We can do next to nothing with our own lives if we do not know who we are. During this season of Advent, what has been our attitude toward understanding more deeply who we are? As Catholics we know we are human beings made in the image and likeness of God. Through our Baptism we know we are also disciples of Jesus Christ with a particular vocation as man or woman. These truths are all very good but have we taken seriously the call to understand who we are as the unique and unrepeatable child of God that each of us is? Have we strived to listen to the voice of the Lord during Mass, or have we become too comfortable with the liturgy to the point of deactivating our minds altogether? Have we listened intently to the Lord only to quickly succumb to the noise of the world thus preventing any real possibility of deep internalization of His voice? It is Christ and only Christ who reveals man as male and female fully to himself or herself! If this is true as we claim it to be, what better way to understand who we are than by reading the life of Jesus Christ. It is never too late to pick up Holy Scripture and begin reading one of the Gospels with the intention to understanding who Jesus is so that we may understand ourselves better! We all desire to give ourselves to another. Jesus provides us the way to do just that. By revealing Himself to us, he reveals our self to our very selves thus opening up new horizons of self-giving love!

This leads us to our attitude of doing. A couple weeks ago I heard a young child ask his mother, “How do we get to heaven?” The response was a startling, “If we live good lives, we go to heaven.” A sinking feeling overwhelmed me when I heard this response. All I could think of was that this child may one day become another disaffected Catholic simply out of misinformation. How many of us believe that as long as we live decent lives, we are doing well with God. Such an assumption makes a mockery of the cross as it reduces such a horrific reality to an illustration of God’s love. I want nothing to do with a God who must send His son to undergo unbearable pain exclusively for “illustrative purposes.” We must be careful not to hold to the forms of our religion while denying the power of it.

We rejoice in our anticipatory hope of the birth of our Lord Jesus Christ! We rejoice because we know that while this mystery of the incarnation communicates to us a reality of what it means to be authentically human, it also provides for us a real transformative power, enabling us to live lives as we were meant to live! Brothers and sisters, we can do NOTHING good without God. Living lives through self-righteousness will only lead to disenchantment and despair. The Christian norm is not one defined by success but rather through the forgiveness of sins. To this end, we are being called to open our hearts to the Lord so that He may heal our rebellious and self-seeking hearts. Responding to Israel’s anxiety as Pharaoh’s army was bearing down on them, Moses says, “The Lord will fight for you, and you have only to be still” (Ex. 14.14). Be still this advent season and allow God to fight for you! However, God waits, like our Immaculate Mother, for own personal fiat to God: our yes to God. May we open our hearts to the Lord with integrity and with a singular vision so that we may be reconciled to God and to others. There is no better way to prepare in this fashion than through taking at least one hour a week before the Blessed Sacrament in adoration. It is here that we can truly be still before the Lord, allowing Him to fight for us!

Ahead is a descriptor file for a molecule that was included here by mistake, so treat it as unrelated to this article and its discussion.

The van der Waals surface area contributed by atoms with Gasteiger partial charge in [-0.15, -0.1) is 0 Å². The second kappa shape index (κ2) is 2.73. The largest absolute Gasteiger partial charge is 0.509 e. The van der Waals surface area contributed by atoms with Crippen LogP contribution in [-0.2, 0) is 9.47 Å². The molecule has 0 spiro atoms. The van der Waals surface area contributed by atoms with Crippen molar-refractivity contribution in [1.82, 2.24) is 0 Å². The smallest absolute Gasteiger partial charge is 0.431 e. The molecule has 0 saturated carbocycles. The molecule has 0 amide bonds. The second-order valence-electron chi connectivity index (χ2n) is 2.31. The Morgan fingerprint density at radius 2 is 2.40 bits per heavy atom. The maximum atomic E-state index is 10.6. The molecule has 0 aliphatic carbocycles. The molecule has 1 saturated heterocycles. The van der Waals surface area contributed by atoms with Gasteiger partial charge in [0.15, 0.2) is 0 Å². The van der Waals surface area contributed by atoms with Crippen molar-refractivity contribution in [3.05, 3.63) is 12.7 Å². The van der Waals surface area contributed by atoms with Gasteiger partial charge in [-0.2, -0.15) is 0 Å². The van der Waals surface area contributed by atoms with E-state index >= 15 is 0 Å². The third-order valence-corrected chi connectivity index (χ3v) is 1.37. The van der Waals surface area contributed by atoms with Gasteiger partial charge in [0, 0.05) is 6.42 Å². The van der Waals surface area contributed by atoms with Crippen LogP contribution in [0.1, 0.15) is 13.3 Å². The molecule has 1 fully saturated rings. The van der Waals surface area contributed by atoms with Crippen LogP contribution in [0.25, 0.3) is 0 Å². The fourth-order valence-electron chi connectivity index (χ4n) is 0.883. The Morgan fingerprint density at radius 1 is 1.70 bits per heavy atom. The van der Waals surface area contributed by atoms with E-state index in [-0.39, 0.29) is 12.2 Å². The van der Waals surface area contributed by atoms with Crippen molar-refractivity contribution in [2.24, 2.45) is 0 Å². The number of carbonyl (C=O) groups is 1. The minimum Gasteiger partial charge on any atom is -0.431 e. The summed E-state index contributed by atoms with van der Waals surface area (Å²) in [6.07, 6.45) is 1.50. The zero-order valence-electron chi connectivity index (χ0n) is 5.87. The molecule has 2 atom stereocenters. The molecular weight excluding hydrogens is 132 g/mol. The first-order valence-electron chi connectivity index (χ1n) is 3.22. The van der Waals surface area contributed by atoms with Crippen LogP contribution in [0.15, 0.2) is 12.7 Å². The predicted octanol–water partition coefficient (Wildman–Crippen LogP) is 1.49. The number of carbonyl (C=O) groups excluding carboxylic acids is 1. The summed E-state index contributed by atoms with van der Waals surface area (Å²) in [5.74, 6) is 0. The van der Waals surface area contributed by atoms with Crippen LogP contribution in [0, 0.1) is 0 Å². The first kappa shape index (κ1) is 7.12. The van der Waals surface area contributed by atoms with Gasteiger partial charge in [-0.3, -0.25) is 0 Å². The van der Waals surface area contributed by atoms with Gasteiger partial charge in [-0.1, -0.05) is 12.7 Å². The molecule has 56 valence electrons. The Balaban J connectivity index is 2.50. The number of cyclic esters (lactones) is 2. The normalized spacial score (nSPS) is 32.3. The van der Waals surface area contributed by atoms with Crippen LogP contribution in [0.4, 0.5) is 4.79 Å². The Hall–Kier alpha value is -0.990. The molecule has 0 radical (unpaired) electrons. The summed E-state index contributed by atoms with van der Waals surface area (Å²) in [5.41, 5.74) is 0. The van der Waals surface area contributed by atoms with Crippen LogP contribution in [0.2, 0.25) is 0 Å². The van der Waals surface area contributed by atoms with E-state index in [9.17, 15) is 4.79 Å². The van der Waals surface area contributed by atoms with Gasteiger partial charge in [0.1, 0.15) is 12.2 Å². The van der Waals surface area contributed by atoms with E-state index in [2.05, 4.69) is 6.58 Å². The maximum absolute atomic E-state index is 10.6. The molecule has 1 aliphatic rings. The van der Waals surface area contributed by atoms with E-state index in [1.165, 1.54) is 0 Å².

Finally, in typical paradoxical fashion, Christ desires us to be perfect as our heavenly Father is perfect (cf. Mat. 5.48). This is where the power of religion must be embraced alongside its forms otherwise such a command will only lead to despair. We cannot achieve such a high standard, but in Christ—and only in Christ—all things are possible (cf. Mat. 19.26)! We are not called to be still for the sake of being still, but rather for the sake of perfection. It is God who works with us for our salvation if only we open our hearts to Him (cf. Rom. 8.28; Eph. 2.10). Such a truth will never lead us to despair but rather hope toward a continued and deepened conversion. We must always remember that while we strive for perfection/excellence, the norm for the Christian is the forgiven sinner.

May we strive with repentant and open hearts to the Lord this Advent Season. May we fall prostrate before our Lord in silence before the Blessed Sacrament so that He may fight for us. May we read the Gospel so that Christ may reveal ourselves to ourselves. May we deepen our conversion this season in renunciation of those things that keep us from Christ. When Christmas comes, I pray that God will look to each of us and say, “Well done, good and faithful servant; you have been faithful over a little, I will set you over much; enter into the joy of your master” (Mat. 25.21). May God be Praised!